Boris Johnson faces Commons struggle after securing Brexit deal
Boris Johnson is facing an uphill struggle to get the last-minute Brexit deal he struck with the EU through the Commons.
Following days of intense negotiations, the Prime Minister announced an agreement had been reached with Brussels as he headed to a summit of EU leaders on Thursday.
However, key Tory ally the DUP stood firm over its objections to the Government’s Brexit stance.
With the Commons expected to sit on Saturday to go over the deal, the first weekend session of Parliament for 37 years, the DUP insisted it still could not yet back the Government’s EU withdrawal plans.
The stance of the DUP is important because the party wields influence over some hardline Tory Brexiteers and Mr Johnson is far short of a majority in Parliament.
The Prime Minister tweeted: “We’ve got a great new deal that takes back control, now Parliament should get Brexit done on Saturday so we can move on to other priorities like the cost of living, the NHS, violent crime and our environment.”
Mr Johnson added: “We will leave the EU’s customs union as one United Kingdom and be able to strike trade deals all around the world.
“This is a deal which allows us to get Brexit done and leave the EU in two weeks’ time.”
Mr Johnson said that the “anti-democratic” backstop had been abolished.
“The people of Northern Ireland will be in charge of the laws that they live by, and, unlike the backstop, will have the right to end the special arrangement if they so choose.”
European Commission president Jean-Claude Juncker tweeted: “Where there is a will, there is a #deal – we have one! It’s a fair and balanced agreement for the EU and the UK and it is testament to our commitment to find solutions. I recommend that #EUCO endorses this deal.”
Labour leader Jeremy Corbyn was quick to dismiss the deal.
Speaking during a visit to Brussels, he said: “This is a day where the Prime Minister seems to have made a deal with the European Union which doesn’t give us the complete freedom of movement between Britain and Ireland because it creates a customs union border down the Irish Sea.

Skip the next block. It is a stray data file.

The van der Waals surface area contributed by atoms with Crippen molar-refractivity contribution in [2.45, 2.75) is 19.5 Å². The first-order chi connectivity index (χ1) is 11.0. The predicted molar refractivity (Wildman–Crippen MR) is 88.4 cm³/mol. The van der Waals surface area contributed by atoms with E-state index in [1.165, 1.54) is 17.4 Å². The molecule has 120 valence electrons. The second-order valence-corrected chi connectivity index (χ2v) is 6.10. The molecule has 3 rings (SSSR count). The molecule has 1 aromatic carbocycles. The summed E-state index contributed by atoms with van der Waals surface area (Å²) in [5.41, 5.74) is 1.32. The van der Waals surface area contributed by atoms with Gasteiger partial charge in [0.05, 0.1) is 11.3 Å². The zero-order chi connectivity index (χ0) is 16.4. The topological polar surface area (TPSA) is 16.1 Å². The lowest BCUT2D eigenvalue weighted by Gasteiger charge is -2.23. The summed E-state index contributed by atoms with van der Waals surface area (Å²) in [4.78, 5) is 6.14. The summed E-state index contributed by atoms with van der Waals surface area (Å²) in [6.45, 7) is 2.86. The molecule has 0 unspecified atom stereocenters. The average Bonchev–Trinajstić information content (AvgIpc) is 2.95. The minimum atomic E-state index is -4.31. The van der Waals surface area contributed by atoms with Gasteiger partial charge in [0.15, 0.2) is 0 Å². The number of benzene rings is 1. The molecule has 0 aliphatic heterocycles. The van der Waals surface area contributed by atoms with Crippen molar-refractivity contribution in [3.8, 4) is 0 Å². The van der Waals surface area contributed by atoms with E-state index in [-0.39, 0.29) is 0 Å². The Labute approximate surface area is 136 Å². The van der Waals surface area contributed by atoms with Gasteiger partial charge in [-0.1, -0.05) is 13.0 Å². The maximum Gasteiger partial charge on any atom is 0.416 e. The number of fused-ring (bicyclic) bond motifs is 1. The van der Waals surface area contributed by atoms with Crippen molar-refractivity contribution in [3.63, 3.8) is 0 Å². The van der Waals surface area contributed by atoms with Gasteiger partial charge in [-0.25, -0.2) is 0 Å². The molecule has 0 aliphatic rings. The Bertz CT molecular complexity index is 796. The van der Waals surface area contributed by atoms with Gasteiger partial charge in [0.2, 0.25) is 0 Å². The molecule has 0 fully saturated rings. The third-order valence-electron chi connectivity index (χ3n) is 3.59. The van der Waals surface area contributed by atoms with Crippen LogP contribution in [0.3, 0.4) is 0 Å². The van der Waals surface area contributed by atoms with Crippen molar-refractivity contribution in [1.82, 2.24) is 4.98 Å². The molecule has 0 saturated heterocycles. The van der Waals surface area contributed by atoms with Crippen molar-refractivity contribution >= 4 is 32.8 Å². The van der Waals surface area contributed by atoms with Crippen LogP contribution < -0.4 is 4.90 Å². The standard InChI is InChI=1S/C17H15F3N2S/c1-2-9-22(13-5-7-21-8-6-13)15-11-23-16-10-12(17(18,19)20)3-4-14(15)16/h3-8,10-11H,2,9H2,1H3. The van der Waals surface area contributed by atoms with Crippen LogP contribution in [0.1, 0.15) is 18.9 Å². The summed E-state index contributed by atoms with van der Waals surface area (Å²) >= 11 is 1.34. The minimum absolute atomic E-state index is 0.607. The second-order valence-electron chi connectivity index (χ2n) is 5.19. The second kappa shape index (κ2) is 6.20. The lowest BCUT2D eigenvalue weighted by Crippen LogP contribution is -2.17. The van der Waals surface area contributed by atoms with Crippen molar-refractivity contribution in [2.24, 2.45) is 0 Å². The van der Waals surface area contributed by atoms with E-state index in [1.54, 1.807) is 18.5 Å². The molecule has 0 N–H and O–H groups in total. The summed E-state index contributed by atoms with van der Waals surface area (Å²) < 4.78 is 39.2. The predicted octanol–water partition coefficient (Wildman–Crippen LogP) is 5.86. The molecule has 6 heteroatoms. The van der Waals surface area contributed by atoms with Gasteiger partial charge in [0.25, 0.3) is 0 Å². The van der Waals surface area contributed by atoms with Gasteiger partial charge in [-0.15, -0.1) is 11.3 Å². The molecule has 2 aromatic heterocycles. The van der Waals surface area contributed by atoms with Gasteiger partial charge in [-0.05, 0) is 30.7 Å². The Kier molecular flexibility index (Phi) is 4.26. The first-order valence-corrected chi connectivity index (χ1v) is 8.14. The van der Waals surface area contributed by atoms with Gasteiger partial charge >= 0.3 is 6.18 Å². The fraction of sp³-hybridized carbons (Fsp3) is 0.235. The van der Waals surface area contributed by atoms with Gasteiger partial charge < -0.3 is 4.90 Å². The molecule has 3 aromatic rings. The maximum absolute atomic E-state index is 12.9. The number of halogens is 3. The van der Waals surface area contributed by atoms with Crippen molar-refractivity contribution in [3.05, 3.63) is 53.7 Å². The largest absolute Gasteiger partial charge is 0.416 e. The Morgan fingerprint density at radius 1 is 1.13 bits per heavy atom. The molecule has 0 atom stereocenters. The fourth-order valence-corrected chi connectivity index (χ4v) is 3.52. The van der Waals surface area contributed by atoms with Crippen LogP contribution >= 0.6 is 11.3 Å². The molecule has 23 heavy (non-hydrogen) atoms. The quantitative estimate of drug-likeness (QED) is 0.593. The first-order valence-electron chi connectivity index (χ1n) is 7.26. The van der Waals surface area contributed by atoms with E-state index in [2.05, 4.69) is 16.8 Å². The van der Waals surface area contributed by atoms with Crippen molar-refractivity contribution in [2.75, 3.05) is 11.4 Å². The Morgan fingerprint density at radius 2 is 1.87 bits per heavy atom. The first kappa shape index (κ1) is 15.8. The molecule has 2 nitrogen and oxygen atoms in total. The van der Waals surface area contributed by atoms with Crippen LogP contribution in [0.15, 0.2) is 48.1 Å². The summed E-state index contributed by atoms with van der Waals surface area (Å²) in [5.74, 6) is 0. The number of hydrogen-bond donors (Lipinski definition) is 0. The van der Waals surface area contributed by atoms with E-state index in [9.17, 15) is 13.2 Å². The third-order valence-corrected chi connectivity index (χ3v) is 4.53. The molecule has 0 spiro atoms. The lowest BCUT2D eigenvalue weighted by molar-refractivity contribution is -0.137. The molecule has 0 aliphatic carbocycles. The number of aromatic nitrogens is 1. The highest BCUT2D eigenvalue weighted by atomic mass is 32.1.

“As it stands we cannot support this deal.
“Also it is unclear whether it has the support of his allies in the DUP, or indeed many of his allies on his own backbenches.”
“From what we know, it seems the Prime Minister has negotiated an even worse deal than Theresa May’s, which was overwhelmingly rejected.”
Speaking at a press conference, European Commission chief negotiator, Michel Barnier said: “Throughout these negotiations the EU and UK were fully committed to protect peace and stability on the island of Ireland.
“Discussions over the past days have at times been difficult, but have delivered and we have delivered together.
“There should be no surprises here, much of the final text can also be found in the agreement that was put forward a year ago.
“There are some new elements including on Ireland and Northern Ireland.
“This agreement has been built together with the UK, that’s why I am confident it can be supported and ratified in time.”
Mr Corbyn said he does not “suspect” Saturday will present a chance to get a confirmatory referendum through Parliament.
Asked if he would back a second referendum on Saturday when speaking in Brussels, he told reporters: “It won’t come up on Saturday, I suspect.”